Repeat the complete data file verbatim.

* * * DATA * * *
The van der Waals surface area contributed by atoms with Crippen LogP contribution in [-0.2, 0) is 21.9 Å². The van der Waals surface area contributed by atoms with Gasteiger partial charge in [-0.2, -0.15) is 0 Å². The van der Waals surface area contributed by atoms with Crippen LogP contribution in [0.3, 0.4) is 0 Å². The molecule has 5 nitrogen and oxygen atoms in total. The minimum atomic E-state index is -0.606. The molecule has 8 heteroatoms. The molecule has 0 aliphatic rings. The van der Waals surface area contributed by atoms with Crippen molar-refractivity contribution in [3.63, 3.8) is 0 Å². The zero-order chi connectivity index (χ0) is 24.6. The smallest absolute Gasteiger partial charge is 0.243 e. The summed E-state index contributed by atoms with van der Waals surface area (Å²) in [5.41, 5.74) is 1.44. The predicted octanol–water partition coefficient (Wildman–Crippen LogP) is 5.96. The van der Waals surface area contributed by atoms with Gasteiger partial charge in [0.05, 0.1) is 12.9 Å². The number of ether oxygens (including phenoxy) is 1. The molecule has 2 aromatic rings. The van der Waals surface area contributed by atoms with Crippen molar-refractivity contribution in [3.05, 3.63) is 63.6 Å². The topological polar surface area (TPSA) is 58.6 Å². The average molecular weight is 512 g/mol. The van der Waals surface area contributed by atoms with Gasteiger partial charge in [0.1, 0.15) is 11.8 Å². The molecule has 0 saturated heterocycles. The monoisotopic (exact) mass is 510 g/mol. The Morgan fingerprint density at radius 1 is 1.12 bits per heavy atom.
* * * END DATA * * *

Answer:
The van der Waals surface area contributed by atoms with Crippen LogP contribution in [-0.2, 0) is 21.9 Å². The van der Waals surface area contributed by atoms with Gasteiger partial charge in [-0.2, -0.15) is 0 Å². The van der Waals surface area contributed by atoms with Crippen LogP contribution in [0.3, 0.4) is 0 Å². The molecule has 5 nitrogen and oxygen atoms in total. The minimum atomic E-state index is -0.606. The molecule has 8 heteroatoms. The molecule has 0 aliphatic rings. The van der Waals surface area contributed by atoms with Crippen molar-refractivity contribution in [3.63, 3.8) is 0 Å². The zero-order chi connectivity index (χ0) is 24.6. The smallest absolute Gasteiger partial charge is 0.243 e. The summed E-state index contributed by atoms with van der Waals surface area (Å²) in [5.41, 5.74) is 1.44. The predicted octanol–water partition coefficient (Wildman–Crippen LogP) is 5.96. The van der Waals surface area contributed by atoms with Gasteiger partial charge in [0.05, 0.1) is 12.9 Å². The number of ether oxygens (including phenoxy) is 1. The molecule has 2 aromatic rings. The van der Waals surface area contributed by atoms with Crippen molar-refractivity contribution in [3.05, 3.63) is 63.6 Å². The topological polar surface area (TPSA) is 58.6 Å². The average molecular weight is 512 g/mol. The van der Waals surface area contributed by atoms with Gasteiger partial charge in [0.1, 0.15) is 11.8 Å². The molecule has 0 saturated heterocycles. The monoisotopic (exact) mass is 510 g/mol. The Morgan fingerprint density at radius 1 is 1.12 bits per heavy atom.